If vbeinfo or hwinfo --framebuffer doesn't show the native resolution of your display, then disable vesa, to do so remove vga= options in:

sudo nano /etc/default/grub

Search for GRUB_CMDLINE_LINUX_DEFAULT= and remove vga= if you find it.

If you have remove the option don't forget to generate a new grub.cfg:

sudo update-grub

If you don't know you did it well, then just reboot and open a terminal:

grep vga /proc/cmdline
grep -ir vga /etc/modprobe.d/

If grep doesn't show anything, then you removed the vga= option.

Now install uvesafb:

sudo apt-get install v86d

Make sure the uvesafb module is included into your initrd. Add it to the end of /etc/initramfs-tools/modules:

sudo sh -c "echo uvesafb >> /etc/initramfs-tools/modules"

To see what modes are available:

sudo modprobe uvesafb
cat /sys/bus/platform/drivers/uvesafb/uvesafb.0/vbe_modes

Now configure uvesafb mode_option=YOURxResoultion-BitColorMode e.g. 1280x1024-32:

sudo sh -c "echo options uvesafb mode_option=1280x1024-32 scroll=ywrap > /etc/modprobe.d/uvesafb.conf"

Don't forget to rebuild your initrd:

sudo update-initramfs -k all -u

Now you can reboot!

See this for more details. It is for debian, but it also works for ubuntu. I hope it helped you and it should be more generic than using grub2.

  • +1 no need to change the grub config and uvesafb works for me on Ubuntu 16.04 with a proprietary nvidia driver (recommended in other places KMS is unsupported in this case)
    – jfs
    Sep 14, 2016 at 13:31

Ubuntu 18 console mode:





so new line looks like:

GRUB_CMDLINE_LINUX_DEFAULT="splash quiet vga=XXX nomodeset"

where XXX comes from


then reload grub config and reboot

  • It seems like this question has already a many similar answers. Perhaps you could clarify what motivated you to add your answer (i.e. what information was missing from previously posted answers).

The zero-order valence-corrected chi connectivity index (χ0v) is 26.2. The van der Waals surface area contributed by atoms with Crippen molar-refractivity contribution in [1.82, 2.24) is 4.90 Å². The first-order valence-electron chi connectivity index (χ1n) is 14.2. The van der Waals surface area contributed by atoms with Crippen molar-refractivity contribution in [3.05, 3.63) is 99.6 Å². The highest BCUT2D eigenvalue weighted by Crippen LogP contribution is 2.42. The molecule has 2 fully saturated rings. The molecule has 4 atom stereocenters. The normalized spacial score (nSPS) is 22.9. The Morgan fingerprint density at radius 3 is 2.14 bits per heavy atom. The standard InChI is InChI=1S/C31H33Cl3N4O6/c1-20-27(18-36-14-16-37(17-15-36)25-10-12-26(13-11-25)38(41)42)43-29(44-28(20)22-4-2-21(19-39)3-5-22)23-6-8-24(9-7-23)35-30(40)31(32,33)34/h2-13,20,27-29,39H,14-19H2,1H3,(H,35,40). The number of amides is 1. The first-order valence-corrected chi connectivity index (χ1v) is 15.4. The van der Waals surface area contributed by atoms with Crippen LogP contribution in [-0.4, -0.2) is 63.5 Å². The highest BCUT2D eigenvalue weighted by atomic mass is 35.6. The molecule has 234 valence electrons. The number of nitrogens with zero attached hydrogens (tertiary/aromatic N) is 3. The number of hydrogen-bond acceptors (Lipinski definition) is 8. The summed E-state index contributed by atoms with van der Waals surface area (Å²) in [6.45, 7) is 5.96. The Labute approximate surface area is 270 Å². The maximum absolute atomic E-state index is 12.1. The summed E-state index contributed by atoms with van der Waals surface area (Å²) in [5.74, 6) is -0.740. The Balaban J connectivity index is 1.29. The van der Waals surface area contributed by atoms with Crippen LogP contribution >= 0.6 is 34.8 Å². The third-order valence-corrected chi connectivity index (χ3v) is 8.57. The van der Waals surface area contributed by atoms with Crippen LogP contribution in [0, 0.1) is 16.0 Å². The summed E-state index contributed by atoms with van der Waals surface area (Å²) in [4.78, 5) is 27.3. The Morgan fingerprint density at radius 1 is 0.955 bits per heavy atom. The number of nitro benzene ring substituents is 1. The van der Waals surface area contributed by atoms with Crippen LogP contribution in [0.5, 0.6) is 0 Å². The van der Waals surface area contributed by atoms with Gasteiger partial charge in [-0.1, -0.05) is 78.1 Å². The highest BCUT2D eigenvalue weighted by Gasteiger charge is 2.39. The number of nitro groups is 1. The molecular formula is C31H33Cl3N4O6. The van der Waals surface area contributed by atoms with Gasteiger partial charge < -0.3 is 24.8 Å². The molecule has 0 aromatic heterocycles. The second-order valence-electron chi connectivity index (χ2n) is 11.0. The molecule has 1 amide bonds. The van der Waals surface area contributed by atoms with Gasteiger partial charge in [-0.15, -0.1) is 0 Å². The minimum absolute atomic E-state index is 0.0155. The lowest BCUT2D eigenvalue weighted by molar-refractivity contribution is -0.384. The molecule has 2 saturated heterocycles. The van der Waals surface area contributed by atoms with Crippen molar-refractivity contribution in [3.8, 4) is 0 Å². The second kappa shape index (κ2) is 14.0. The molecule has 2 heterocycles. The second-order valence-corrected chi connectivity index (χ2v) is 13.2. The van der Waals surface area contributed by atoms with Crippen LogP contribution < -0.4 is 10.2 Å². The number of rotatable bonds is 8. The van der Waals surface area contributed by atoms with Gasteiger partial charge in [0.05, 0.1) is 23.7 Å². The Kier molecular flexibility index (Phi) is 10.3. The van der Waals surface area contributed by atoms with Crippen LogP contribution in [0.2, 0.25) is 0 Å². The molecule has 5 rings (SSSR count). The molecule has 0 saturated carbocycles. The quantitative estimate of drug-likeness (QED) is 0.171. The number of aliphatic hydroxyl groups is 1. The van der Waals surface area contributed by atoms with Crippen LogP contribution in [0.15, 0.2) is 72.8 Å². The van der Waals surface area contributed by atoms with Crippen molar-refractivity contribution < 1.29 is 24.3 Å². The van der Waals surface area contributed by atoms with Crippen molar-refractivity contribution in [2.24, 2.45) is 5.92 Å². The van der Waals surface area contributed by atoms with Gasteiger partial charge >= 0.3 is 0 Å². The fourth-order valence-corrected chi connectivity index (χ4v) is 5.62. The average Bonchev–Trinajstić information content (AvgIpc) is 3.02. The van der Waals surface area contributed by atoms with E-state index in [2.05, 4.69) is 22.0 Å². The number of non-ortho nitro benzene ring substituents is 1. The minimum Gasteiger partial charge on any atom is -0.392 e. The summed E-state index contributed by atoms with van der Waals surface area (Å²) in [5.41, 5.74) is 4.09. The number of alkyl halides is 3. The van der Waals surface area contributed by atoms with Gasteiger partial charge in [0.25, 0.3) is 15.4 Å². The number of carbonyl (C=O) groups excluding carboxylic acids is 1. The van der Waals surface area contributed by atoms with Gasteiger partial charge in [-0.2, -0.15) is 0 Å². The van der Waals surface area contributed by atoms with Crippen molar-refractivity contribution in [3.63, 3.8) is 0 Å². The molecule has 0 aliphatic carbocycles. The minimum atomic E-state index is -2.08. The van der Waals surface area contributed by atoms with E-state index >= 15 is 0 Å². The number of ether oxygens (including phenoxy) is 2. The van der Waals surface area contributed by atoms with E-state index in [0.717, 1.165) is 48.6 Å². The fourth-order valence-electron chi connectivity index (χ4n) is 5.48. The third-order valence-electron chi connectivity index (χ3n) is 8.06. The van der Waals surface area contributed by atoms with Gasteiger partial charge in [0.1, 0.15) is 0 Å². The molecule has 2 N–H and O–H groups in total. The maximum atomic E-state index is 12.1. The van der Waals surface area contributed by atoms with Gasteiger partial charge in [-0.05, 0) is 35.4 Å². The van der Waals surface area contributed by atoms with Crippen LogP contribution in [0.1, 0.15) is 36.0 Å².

– cauon
    Mar 24, 2019 at 11:34
  • 1
    It's just simple. And suitable for newest Ubuntu 18
    – Paul Paku
    Mar 24, 2019 at 14:21
  • 1
    "splash quite" is a typo for "splash quiet" - this worthless editor won't let me change just that without making unnecessary changes elsewhere, so maybe you need to add your reasoning in the main body of the answer.
    – Rich
    Dec 17, 2019 at 19:09

This will not change the font on boot, but for the console on Ctrl+Alt+F[1-6]

Install the custom Ubuntu fonts for your console:

sudo apt-get install fonts-ubuntu-font-family-console

And create a script /usr/local/bin/fontset with this command:

setfont /usr/share/consolefonts/Uni3-TerminusBold32x16.psf.gz

(choose the desired fon out of the folder /usr/share/consolefonts/)

You can either call fontset each time on your console after using Ctrl+Alt+F1

or add this line to your /root/.profile

[ ! -t 0 ] && sleep 1 & /usr/local/bin/fontset

(don't add this to your users .profile or you get an error on a graphical boot)

source: Resize font on boot message screen and console


I was able to increase the console resolution on an Ubuntu server 20.04.2 VM by editing /etc/default/grub and setting GRUB_GFXMODE to the desired resolution (in my case, setting GRUB_GFXMODE=1152x864), and then by running sudo update-grub2. I was able to find the available resolution modes by running sudo hwinfo --framebuffer. I'm using grub 2.04.


The following worked for me on Debian Stretch 4.9.51-1.
No GUI, only console mode:

Edit /etc/default/grub and add the following line

GRUB_CMDLINE_LINUX_DEFAULT="splash vga=795 nomodeset"

For a list of vga= codes see http://pierre.baudu.in/other/grub.vga.modes.html

The nomodeset prevents the resolution from changing again after grub initializes [thanks How do I increase console-mode resolution? ]

EDIT: As mentioned by @Videonauth : Afterwards do: sudo update-grub

  • To make changes in /etc/default/grub is not enough, you as well need to run afterwards sudo update-grub to make it happen
    – Videonauth
    Oct 26, 2017 at 15:51